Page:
AZ: I started hunting early on for something unique and managed to get Minuit Une IVL Photons, we use five in the show and it’s the first time they’ve been used on Broadway. They were sub-rented at the Goodman but PRG purchased them when we moved to Broadway. I was able to do a massive shoot up at the Goodman before we started to see what I wanted and was able to get all my first choices.

The Martin Mac Ultras really cut through with a very bright light. I was super happy with that choice and also the VL3600s, we use the color animation wheel in Acid Queen which has very psychedelic feel and as soon as I saw them demo'd I thought we probably had a place for them.

Credit: Matthew Murphy and Evan Zimmerman

It was also my first time with the GLP X5s. I used the X4s quite a bit on Hamilton, but the X5 is the best LED wash light I have used, there's something just extremely soft and pleasing to the eye about them.

LD: Favorite part of the design?

AZ: I really also enjoyed Sensation, because we keep the color palette very controlled until then. We have assigned a color to Tommy's different traumatic experiences and Sensation is the first time we open up in a colorful world with movement and energy.

Credit: Matthew Murphy and Evan Zimmerman

LD: The songs and the script for Tommy probably haven’t changed that much since 1993, but society and the audience has, so there is more of an awareness and discussion of trauma. How did this influence the design?

AZ: Yes, Tommy witnesses a murder and family members abuse him. We chose to put those traumatic experiences in a monochromatic world, for example, Cousin Kevin is wearing a burnt orange jacket and the entire environment is filled with this rich orange color.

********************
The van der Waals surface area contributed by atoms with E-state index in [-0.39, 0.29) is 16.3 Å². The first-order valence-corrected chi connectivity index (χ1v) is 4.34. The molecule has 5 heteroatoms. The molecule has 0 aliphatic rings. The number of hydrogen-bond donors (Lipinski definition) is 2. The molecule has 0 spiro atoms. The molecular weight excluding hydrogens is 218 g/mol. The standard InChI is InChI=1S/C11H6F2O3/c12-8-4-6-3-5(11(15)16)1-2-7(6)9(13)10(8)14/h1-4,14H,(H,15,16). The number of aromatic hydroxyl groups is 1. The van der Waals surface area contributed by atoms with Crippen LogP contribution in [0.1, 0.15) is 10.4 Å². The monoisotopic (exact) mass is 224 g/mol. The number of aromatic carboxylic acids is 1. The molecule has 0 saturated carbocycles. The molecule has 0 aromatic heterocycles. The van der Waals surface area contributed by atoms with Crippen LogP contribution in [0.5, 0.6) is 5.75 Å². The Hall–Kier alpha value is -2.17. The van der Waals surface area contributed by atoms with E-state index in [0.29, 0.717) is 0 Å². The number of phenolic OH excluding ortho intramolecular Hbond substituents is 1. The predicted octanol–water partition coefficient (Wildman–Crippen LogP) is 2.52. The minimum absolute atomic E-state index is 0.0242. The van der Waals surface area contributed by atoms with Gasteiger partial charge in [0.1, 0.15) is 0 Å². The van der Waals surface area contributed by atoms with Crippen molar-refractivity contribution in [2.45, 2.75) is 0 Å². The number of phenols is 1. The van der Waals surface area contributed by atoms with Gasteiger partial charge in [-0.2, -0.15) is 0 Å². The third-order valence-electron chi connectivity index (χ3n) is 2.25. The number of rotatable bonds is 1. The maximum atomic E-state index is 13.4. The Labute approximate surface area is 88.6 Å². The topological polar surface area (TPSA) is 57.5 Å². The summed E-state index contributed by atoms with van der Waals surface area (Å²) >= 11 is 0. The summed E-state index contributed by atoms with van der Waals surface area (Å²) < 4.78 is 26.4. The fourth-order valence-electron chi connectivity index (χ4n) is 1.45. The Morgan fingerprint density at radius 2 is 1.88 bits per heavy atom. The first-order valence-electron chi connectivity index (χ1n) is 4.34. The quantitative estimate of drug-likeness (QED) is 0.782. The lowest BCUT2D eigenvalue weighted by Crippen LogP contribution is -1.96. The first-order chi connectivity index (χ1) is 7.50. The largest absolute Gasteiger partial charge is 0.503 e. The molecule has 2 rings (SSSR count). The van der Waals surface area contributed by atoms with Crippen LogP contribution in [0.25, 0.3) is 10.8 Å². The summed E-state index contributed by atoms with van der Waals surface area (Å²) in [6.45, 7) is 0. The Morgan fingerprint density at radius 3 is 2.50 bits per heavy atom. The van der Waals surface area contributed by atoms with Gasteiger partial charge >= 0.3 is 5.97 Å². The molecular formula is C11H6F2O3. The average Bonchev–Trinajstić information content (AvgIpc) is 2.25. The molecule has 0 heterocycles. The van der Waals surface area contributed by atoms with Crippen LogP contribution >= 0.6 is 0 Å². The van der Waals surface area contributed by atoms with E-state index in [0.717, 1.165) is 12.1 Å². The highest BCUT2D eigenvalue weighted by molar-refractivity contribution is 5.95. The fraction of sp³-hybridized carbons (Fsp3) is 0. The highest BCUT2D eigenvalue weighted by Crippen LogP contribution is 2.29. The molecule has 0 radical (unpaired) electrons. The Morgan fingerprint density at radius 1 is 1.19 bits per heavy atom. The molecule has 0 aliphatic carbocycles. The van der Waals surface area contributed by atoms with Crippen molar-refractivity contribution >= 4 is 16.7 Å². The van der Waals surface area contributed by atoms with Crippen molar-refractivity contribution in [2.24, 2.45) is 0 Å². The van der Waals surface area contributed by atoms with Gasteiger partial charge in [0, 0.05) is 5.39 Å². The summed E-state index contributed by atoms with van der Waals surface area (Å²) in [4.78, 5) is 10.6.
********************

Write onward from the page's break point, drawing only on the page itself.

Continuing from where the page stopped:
Credit: Matthew Murphy and Evan Zimmerman

There are no colorful distractions from what’s happening. Each scene in act one is a different color but still monochromatic until we get to Sensation, when the stage becomes a kaleidoscope as he's discovering pinball for the first time. His world opens up and that progression leads up to the big payoff of Pinball Wizard at the end of the act, which is intense. That’s the first time that you see a multicolored stage.  

LD: What was the most challenging part of the design?

AZ: Deciding what to highlight. It’s a rock opera, so you could put in way more cues for the music and make it a concert but I wanted to keep it focused on the storytelling. There are big choreography numbers I wanted to enhance but without distracting from the dancers. I put a lot of thought into deciding where the music should be enhanced, I didn’t want to over cue.

LD: How much did the show change when it moved from Chicago to New York? Is the Broadway house bigger and you have time to refresh?

AZ: No, actually, the footprint is a few feet smaller in depth at the Nederlander Theater, and while we refined and added details with the move the basic structure and ideas were all from the Goodman. In Chicago I had four days of dry tech and we got to experiment and really think about choices but when we moved to New York tech was cut down to about half a day. We were able to update focus for the slightly different footprint and add in even more detailed cueing. Pinball Reprise got a little more amped up. Pinball Wizard is a constant work in progress—we probably add a cue in there every day!

Click here to learn more about the Howell Binkley Fellowship Program.